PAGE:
By Kim Yoo-chul
With Samsung Electronics staggering from a stomach punch in its high-profile intellectual property dispute with Apple, Google seems unsure whether it should step in to support its friend or look the other away.
Samsung, the world’s largest mobile-phone maker, has been the undisputed flagship carrier of Google’s Android mobile operating system, the industry’s most convincing challenge against Apple’s robust consumer smartphone presence.
The Korean technology giant was handed an overwhelming loss by a jury in San Jose, which awarded Apple $1 billion in damages in backing its claims that Samsung had copied the look and feel of the revolutionary iPhones and iPads.
This crushing loss was an alarming development for Google, which sees Apple widening its battle front against Android makers. The company apparently doesn’t want the Samsung setback to drag the whole fleet down and is now distancing itself from its most critical business partner.
``The court of appeals will review both the infringement and the validity of the patent claims. Most of these don’t relate to the core Android operating system and several are being re-examined by the U.S. Patent Office,’’ Google said in a statement sent to The Korea Times, Monday.
This is the first time Google officially commented on Samsung’s defeat at the San Jose court. The company seems eager to argue the Samsung-Apple feud as a case example isolated from the rest of the Android bunch.
While the mobile industry is moving fast and all players are building upon ideas that have been around for decades, Google said, the issues between Samsung and Apple deal with Samsung specific software implementations and hardware design decisions.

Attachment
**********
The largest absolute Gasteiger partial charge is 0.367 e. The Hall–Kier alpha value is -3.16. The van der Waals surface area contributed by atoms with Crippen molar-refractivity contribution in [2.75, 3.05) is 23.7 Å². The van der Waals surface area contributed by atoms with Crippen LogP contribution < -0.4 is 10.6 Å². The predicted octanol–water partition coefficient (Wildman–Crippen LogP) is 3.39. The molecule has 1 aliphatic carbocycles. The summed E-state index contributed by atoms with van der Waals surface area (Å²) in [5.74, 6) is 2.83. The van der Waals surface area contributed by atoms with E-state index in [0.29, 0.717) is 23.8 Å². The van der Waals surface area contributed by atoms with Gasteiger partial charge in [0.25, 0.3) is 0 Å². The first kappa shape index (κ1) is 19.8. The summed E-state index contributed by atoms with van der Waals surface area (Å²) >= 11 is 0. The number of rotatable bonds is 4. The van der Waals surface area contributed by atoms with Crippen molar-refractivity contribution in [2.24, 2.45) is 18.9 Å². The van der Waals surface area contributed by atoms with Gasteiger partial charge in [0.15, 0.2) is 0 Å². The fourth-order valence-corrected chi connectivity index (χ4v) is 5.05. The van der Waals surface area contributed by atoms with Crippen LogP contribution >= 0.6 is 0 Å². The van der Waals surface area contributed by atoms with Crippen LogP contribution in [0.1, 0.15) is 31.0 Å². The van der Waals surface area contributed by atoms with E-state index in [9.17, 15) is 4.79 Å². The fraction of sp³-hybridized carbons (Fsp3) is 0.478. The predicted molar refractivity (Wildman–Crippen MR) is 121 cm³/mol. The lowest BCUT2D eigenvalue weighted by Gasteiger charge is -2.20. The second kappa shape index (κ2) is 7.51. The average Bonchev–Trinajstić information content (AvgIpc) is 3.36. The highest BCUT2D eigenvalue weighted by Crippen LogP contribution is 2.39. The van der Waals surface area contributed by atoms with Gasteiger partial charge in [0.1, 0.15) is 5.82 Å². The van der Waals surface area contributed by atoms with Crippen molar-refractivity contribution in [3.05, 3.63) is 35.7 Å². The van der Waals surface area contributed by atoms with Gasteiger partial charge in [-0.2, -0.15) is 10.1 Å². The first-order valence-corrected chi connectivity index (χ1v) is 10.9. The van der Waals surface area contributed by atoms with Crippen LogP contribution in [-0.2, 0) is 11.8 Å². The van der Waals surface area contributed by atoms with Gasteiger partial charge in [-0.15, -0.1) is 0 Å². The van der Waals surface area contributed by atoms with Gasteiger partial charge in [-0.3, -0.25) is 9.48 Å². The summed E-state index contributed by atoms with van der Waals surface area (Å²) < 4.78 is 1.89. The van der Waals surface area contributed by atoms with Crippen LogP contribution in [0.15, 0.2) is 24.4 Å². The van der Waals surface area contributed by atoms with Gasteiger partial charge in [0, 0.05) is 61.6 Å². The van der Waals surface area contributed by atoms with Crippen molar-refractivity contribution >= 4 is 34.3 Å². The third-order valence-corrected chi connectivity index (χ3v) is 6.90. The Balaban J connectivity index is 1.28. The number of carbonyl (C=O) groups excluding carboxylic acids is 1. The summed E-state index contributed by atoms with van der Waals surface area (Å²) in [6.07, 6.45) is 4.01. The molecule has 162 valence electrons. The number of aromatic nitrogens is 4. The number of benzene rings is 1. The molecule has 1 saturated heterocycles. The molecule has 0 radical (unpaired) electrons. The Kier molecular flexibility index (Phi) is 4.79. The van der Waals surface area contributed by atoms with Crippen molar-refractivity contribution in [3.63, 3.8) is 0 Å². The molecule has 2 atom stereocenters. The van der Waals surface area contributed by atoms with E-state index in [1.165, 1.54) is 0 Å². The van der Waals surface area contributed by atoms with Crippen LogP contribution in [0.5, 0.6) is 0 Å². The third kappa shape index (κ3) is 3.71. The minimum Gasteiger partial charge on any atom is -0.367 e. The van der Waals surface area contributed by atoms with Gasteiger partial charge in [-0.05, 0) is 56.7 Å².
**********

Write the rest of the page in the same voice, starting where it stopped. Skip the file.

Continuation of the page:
The statement didn’t please Samsung executives, some of them saying they were ``unhappy.’’ Google assisted Samsung in the U.S. court battles, offering advice on legal and technology-related issues, similar to the way it has been helping other Android makers like HTC.
Industry watchers believe the San Jose verdict will end up exposing the seams of what had been a tight Samsung-Google relationship.
``What Google is trying to do is to make it solely a Samsung vs Apple fight instead of an Apple vs Android one. After the court decision in San Jose, Google seems to be distancing itself from its key Korean partner,’’ said one industry source.
A piece of evidence provided in the San Jose courtroom involved conversations between Samsung and Google in 2010, which showed Google requesting Samsung to make changes in its smartphone software because it was too similar to Apple’s iOS. Industry people wonder if this is one of the reasons why Google might attempt to distance itself from Samsung.
``Because the Samsung-Apple fight is going to lengthen, become more bitter and continue to be very controversial, Google doesn’t want to be seen actively backing Samsung,’’ said another industry official in Seoul.
Samsung had hired law firm Quinn Emanuel as its legal counsel during the trial, the same firm that Google has used for a number of their patent and copyright cases in the past.
Samsung’s lead attorney ― Charles Verhoeven ― also represented Motorola and HTC in separate cases brought by Apple.